The Rolling Stones 1972
The Rolling Stones are one of those rare icons whose cultural relevance hasn’t waned as its members have advanced in years. In fact, the Stones, who were emblems of the gluttony and excess of the 1960s and 70s, are perhaps even cooler today than they were at the height of their fame as our perception of that cultural moment has become clouded by distance and nostalgia. In order to revel in the Stones’ panache and influence, and introduce them to a new generation who may be unaware of their place in music and cultural history, San Francisco’s Chronicle Books has recently released The Rolling Stones 1972. Mostly a collection of photographs, the book presents famed photographer Jim Marshall’s documentation of the California leg of the Stones’ 1972 American tour. The publication, which is smaller than coffee-table size and can be easily held in your hands, is the perfect format in which to display Marshall’s intimate portraits of one of the greatest rock bands of the 20th century.
1972 was undoubtedly the year of the Rolling Stones; with the Beatles disbanded and Bob Dylan retreating from the spotlight, the Stones dominated the international music scene. Their antics on the infamous 1972 tour – dubbed the S.T.P. (Stones-Touring-Party) tour – to promote the epic Exile on Main Street album is the stuff of legends. Their drug-fueled partying, eccentric stage costumes, epic performances and groupies including the likes of Truman Capote, Princess Lee Radziwill and photographer Robert Frank made this one of the most notorious and revered rock tours in history. Like Woodstock, the Stones’ S.T.P. tour was one of those era-defining moments that anyone who was interested in popular culture at the time wished they had the opportunity to participate in. This was rock-and-roll at its finest and most prodigal.
Marshall, who was on assignment for the extremely mainstream LIFE magazine, was afforded unprecedented access, and was able to capture the heart of the band, both behind the scenes and during performances. A cursory foreword by the always entertaining Keith Richards as well as an introduction by music critic Joel Selvin provides context for the images that follow, but Michelle Dunn Marsh, the editor of The Rolling Stones 1972, rightly allows the photographs to take center stage and speak for themselves. Marshall had a probing eye, and a knack for capturing fleeting moments and ephemeral expressions that revealed the essence of his subjects. From a glammed out Keith Richards clutching a bottle of Jack Daniels to Mick Jagger in bellbottoms wielding one of Robert Frank’s Super 8 cameras to fans losing their composure in the crowds, Marshall’s photographs depict the Stones, and the era, at their most resplendent. While we generally prefer the black-and-white snapshots, a colour photograph of Mick, in all his affected glory, donning a sequined pink dinner jacket with white polka-dot pants, an orange scarf tied around his neck, while standing in front of a table littered with open bottles of booze is a favourite. It so perfectly captures how ridiculous and amazing this time really was.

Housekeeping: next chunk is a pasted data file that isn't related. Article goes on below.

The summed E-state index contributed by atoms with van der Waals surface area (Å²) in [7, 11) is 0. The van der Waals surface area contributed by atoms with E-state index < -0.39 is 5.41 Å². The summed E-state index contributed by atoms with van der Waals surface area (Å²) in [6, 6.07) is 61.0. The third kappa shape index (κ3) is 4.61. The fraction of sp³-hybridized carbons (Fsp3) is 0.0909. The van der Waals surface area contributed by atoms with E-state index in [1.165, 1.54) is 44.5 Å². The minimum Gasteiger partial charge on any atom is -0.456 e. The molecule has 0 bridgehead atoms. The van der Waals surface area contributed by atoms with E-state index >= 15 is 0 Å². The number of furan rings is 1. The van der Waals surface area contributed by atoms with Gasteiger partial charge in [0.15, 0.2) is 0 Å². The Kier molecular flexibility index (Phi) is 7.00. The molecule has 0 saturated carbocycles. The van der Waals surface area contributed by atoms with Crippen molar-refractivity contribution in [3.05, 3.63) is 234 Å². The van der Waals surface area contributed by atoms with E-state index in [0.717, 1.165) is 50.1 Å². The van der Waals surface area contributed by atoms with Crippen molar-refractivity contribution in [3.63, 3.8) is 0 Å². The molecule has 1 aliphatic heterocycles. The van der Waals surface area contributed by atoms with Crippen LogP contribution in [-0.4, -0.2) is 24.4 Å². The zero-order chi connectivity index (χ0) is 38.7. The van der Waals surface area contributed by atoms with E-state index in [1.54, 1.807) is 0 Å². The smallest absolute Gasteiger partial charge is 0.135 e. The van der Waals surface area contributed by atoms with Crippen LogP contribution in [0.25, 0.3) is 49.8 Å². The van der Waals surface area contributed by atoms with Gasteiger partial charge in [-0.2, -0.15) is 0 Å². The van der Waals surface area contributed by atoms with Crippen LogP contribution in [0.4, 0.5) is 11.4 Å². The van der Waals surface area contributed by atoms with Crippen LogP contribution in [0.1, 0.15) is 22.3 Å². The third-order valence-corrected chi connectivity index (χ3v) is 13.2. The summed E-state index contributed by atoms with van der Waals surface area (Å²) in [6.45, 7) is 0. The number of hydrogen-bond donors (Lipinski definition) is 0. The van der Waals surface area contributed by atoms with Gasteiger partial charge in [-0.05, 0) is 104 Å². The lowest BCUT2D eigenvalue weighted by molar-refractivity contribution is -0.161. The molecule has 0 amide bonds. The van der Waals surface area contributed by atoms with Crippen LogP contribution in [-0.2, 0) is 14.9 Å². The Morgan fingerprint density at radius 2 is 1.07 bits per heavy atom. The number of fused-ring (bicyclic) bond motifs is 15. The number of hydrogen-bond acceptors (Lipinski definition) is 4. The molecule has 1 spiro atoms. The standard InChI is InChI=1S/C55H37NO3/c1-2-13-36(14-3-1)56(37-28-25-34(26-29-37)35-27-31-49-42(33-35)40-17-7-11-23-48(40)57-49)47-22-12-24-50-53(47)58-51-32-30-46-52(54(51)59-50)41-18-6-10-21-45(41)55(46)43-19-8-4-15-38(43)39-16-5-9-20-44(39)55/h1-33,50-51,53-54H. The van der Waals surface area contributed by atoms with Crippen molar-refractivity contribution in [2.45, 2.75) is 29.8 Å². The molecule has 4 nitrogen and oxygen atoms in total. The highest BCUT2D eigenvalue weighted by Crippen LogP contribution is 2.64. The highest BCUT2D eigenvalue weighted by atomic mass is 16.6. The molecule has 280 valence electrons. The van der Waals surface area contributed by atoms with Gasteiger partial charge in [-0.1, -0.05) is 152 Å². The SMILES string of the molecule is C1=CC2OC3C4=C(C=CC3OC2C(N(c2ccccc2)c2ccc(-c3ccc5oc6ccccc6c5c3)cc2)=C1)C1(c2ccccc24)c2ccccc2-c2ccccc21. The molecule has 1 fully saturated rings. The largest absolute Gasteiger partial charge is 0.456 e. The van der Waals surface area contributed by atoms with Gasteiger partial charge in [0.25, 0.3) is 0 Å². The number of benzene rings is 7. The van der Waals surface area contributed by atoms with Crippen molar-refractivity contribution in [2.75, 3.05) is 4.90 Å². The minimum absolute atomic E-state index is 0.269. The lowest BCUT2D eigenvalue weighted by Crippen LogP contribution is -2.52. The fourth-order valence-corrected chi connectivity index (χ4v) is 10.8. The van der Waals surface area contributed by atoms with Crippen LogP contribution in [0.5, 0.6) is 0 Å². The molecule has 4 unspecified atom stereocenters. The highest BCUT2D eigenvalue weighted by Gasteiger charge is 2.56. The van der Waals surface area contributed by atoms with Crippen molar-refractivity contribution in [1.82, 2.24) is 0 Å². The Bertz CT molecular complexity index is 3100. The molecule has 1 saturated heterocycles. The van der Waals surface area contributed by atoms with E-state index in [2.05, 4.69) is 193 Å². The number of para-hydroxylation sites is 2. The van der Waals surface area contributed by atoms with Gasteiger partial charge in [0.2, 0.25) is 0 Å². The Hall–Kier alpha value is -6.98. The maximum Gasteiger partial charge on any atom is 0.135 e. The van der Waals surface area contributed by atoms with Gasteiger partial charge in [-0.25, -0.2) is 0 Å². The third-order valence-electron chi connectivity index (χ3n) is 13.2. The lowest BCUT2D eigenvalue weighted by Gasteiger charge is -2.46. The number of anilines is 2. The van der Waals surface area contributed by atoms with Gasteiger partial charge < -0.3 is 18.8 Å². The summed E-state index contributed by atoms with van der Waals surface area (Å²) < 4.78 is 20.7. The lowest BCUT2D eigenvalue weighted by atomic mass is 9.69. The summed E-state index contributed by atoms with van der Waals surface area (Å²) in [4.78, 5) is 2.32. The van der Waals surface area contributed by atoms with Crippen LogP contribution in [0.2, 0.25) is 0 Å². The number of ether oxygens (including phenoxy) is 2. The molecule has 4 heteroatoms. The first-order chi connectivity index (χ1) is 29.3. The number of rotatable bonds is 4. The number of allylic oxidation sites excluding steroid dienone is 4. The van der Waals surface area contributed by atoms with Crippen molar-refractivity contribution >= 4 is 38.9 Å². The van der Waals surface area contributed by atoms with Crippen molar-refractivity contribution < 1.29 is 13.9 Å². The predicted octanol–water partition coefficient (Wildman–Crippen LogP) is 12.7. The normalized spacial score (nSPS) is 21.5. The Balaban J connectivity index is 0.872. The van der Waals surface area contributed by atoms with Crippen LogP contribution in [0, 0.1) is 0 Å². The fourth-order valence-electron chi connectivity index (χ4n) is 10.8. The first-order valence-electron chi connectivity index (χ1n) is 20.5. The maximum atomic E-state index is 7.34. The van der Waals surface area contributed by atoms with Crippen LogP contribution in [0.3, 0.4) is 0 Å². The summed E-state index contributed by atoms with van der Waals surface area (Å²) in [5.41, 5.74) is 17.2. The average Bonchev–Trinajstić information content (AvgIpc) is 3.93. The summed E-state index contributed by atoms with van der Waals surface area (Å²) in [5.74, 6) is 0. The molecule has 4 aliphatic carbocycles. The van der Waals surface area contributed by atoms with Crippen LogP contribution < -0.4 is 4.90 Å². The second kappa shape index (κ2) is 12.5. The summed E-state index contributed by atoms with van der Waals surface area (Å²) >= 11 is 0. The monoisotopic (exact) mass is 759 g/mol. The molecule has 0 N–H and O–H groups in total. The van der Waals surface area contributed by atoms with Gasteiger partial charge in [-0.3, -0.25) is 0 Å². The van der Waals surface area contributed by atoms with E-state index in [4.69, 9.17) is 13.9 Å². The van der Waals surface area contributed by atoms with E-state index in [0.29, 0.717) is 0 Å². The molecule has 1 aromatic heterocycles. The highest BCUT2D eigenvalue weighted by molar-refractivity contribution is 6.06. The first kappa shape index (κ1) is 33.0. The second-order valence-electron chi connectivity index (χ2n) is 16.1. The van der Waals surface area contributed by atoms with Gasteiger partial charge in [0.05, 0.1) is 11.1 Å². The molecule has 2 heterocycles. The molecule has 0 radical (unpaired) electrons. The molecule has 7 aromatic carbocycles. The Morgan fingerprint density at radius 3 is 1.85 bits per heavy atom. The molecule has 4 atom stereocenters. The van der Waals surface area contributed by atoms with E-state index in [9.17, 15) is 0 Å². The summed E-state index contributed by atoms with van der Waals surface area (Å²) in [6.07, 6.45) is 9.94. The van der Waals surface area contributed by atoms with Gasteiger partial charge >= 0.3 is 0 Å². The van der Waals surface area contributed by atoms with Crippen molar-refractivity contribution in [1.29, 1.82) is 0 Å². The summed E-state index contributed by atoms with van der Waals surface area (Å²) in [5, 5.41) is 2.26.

Marshall published many of these photos, which would become iconic images of the band, in the July 1972 issue of LIFE, yet his estate has assembled a significant number of never before released images for inclusion in The Rolling Stones 1972. In a time before musicians’ actions were tempered by a litigious culture where everything is documented instantly on cellphones and a team of publicists and managers ensure journalists and photographers remain at arm’s length, Marshall, having uninhibited access, was able to create a revealing document of both an era and one of its biggest stars.